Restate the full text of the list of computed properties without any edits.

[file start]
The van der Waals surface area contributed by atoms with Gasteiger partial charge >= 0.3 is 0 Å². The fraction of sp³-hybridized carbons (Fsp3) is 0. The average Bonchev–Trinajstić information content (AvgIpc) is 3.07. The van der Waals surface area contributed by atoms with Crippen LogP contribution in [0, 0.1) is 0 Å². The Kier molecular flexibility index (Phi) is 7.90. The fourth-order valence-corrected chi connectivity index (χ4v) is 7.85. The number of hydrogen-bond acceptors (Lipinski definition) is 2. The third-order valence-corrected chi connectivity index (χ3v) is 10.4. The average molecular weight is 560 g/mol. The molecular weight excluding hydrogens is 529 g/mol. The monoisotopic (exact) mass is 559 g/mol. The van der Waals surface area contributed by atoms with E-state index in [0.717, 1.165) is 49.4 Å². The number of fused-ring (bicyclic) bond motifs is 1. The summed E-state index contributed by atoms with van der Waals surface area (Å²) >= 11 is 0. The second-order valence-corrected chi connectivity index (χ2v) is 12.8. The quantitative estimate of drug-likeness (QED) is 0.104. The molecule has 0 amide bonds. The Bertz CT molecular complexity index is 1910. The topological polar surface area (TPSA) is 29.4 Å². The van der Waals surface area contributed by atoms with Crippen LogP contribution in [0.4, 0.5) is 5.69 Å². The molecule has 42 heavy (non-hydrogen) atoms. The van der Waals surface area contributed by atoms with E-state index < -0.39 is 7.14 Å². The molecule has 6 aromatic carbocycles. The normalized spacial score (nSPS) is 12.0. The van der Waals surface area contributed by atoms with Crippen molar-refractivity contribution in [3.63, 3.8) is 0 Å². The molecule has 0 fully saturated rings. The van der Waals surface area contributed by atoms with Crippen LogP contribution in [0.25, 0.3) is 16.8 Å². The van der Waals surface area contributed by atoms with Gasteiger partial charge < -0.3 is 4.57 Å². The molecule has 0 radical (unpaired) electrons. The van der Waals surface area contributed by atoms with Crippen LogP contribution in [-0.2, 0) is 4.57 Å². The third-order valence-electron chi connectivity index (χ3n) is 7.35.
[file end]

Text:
The van der Waals surface area contributed by atoms with Gasteiger partial charge >= 0.3 is 0 Å². The fraction of sp³-hybridized carbons (Fsp3) is 0. The average Bonchev–Trinajstić information content (AvgIpc) is 3.07. The van der Waals surface area contributed by atoms with Crippen LogP contribution in [0, 0.1) is 0 Å². The Kier molecular flexibility index (Phi) is 7.90. The fourth-order valence-corrected chi connectivity index (χ4v) is 7.85. The number of hydrogen-bond acceptors (Lipinski definition) is 2. The third-order valence-corrected chi connectivity index (χ3v) is 10.4. The average molecular weight is 560 g/mol. The molecular weight excluding hydrogens is 529 g/mol. The monoisotopic (exact) mass is 559 g/mol. The van der Waals surface area contributed by atoms with E-state index in [0.717, 1.165) is 49.4 Å². The number of fused-ring (bicyclic) bond motifs is 1. The summed E-state index contributed by atoms with van der Waals surface area (Å²) >= 11 is 0. The second-order valence-corrected chi connectivity index (χ2v) is 12.8. The quantitative estimate of drug-likeness (QED) is 0.104. The molecule has 0 amide bonds. The Bertz CT molecular complexity index is 1910. The topological polar surface area (TPSA) is 29.4 Å². The van der Waals surface area contributed by atoms with Crippen LogP contribution in [0.4, 0.5) is 5.69 Å². The molecule has 42 heavy (non-hydrogen) atoms. The van der Waals surface area contributed by atoms with E-state index < -0.39 is 7.14 Å². The molecule has 6 aromatic carbocycles. The normalized spacial score (nSPS) is 12.0. The van der Waals surface area contributed by atoms with Crippen molar-refractivity contribution in [3.63, 3.8) is 0 Å². The molecule has 0 fully saturated rings. The van der Waals surface area contributed by atoms with Crippen LogP contribution in [0.25, 0.3) is 16.8 Å². The van der Waals surface area contributed by atoms with Gasteiger partial charge < -0.3 is 4.57 Å². The molecule has 0 radical (unpaired) electrons. The van der Waals surface area contributed by atoms with Crippen LogP contribution in [-0.2, 0) is 4.57 Å². The third-order valence-electron chi connectivity index (χ3n) is 7.35.